The Ghraoui name is the legacy of an ancient Damascene trading family that established its business in 1805. The Ghraoui brand has always been associated with high quality and excellence despite the political hardship that plagued its history, the Ghraoui success and legacy was passed down from one Ghraoui generation to the next.
Although during the 19th century the family’s main activities involved the trading of commodities such as sugar, coffee, tea and fruit, the beginning of the 20th century marked the start of their true industrial venture.
Ahmad Ghraoui (1867-1960)
In the early 20th century, the head of the family’s 4th generation, Mr. Sadek A. Ghraoui, was a pioneer in introducing Syrian crafts to the international community. He represented the Syrian merchant and business communities in Levant countries and all over the world.
Sadek Ghraoui was one of the five main founders of the fruit and vegetables canning company ‘Companie National des Conserves’, which was the very first public shareholding company, and also the largest company, in Syria at that time. It employed over 1000 employees, its products were known across Europe and America and it participated in international fairs where Ghraoui products received numerous accolades and awards, including gold medals, from Paris to New York acknowledging their dedication to quality and excellence.
Ottoman Syria was annexed by the short-lived Arab Kingdom of Syria in 1920 and then subsequently became a French mandate.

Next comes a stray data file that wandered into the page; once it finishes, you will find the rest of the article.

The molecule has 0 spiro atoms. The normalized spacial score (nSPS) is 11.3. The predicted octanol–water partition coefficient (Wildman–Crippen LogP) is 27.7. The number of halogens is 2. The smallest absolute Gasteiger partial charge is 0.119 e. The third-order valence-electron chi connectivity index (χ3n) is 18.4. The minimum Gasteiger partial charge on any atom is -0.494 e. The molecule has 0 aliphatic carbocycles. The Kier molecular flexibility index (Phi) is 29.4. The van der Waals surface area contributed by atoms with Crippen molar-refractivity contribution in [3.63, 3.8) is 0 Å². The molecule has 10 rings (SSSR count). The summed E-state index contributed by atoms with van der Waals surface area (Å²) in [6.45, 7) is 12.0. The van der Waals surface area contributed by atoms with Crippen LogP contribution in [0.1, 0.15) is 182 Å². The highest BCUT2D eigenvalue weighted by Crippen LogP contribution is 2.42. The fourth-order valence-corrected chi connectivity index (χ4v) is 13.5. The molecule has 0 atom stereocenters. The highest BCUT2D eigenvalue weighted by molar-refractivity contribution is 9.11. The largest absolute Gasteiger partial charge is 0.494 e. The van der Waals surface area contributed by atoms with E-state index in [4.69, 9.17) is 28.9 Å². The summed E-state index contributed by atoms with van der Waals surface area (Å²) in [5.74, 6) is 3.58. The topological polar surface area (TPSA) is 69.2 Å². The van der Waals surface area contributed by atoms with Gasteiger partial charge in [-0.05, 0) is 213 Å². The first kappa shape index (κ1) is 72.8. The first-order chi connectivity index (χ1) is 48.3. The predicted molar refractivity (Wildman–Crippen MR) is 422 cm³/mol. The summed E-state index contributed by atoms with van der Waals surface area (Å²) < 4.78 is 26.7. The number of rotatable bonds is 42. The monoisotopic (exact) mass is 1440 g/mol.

Sadek Ghraoui during a visit to a chocolate factory in France, 1931
THE PATH LEADING TO CHOCOLATE
In addition to founding several other big companies – among them the National Sugar Company in Homs and a cement company in Damascus – Sadek Ghraoui engaged in various commercial activities: the importing and distribution of food products led him to new adventures.
After a visit to France in 1931, Sadek Ghraoui decided to introduce quality chocolate to consumers in the Middle East; to people used to traditional Arabic confectioneries, artisan chocolate was a new delicacy and a culinary discovery. At first, chocolate in and of itself was not alluring enough, so sterling silver scissors or a golden letter cutter were included in every chocolate box to tempt people into buying this novelty.
In the beginning, Ghraoui chocolates were made from the imported, excellent quality blocks of French Cacao Barry and the English Lesme cocoa. At the time, the most popular Ghraoui product was the milk chocolate with almonds, which was sold in fancy, thin wooden boxes imported from Austria.
Sadek Ghraoui (third from the left) wearing the fez at the International Colonial Fair of Paris in 1937
Damascene people began to buy and appreciate this new delicacy more and more; before long, quality chocolate became a much appreciated gift in the Levant region. Once the demand for this new product increased, Mr. Ghraoui brought in a French chocolate expert who spent 12 years in Damascus. His most important role was to match the quality of Ghraoui’s chocolates with the exceptional quality of Ghraoui’s other products, such as its candied fruits, which maintained a superb reputation since the early 19th century.
Mr. Ogisse played a very important role in training the Damascene chocolate makers in the art of manufacturing superior quality chocolate from cocoa.
During the 1930s and 1940s, Ghraoui products were sold in London emporiums such as Fortnum Mason, Selfridges and Harrods. Through the Army & Navy Store in London they even gained the title of Purveyor to Her Majesty, the Queen of England. In Paris, Ghraoui products were sold in Fauchon and Hediard.
Sadek Ghraoui is overseeing the installation and trial of manufacturing biscuits
during his last manufacturing project: the Syrian Company for Manufacturing Biscuits and Chocolate, which
which became the first Public Private Partnership Company in Syria
Syria gained its independence in 1946 and during its years as the Syrian Republic between 1946 and 1963, its early years were marked by economic growth and political stability. Unfortunately, the political turmoil of the 50s and 60s caused Sadek Ghraoui to suffer serious losses and over a period of a decade his company was nationalised twice.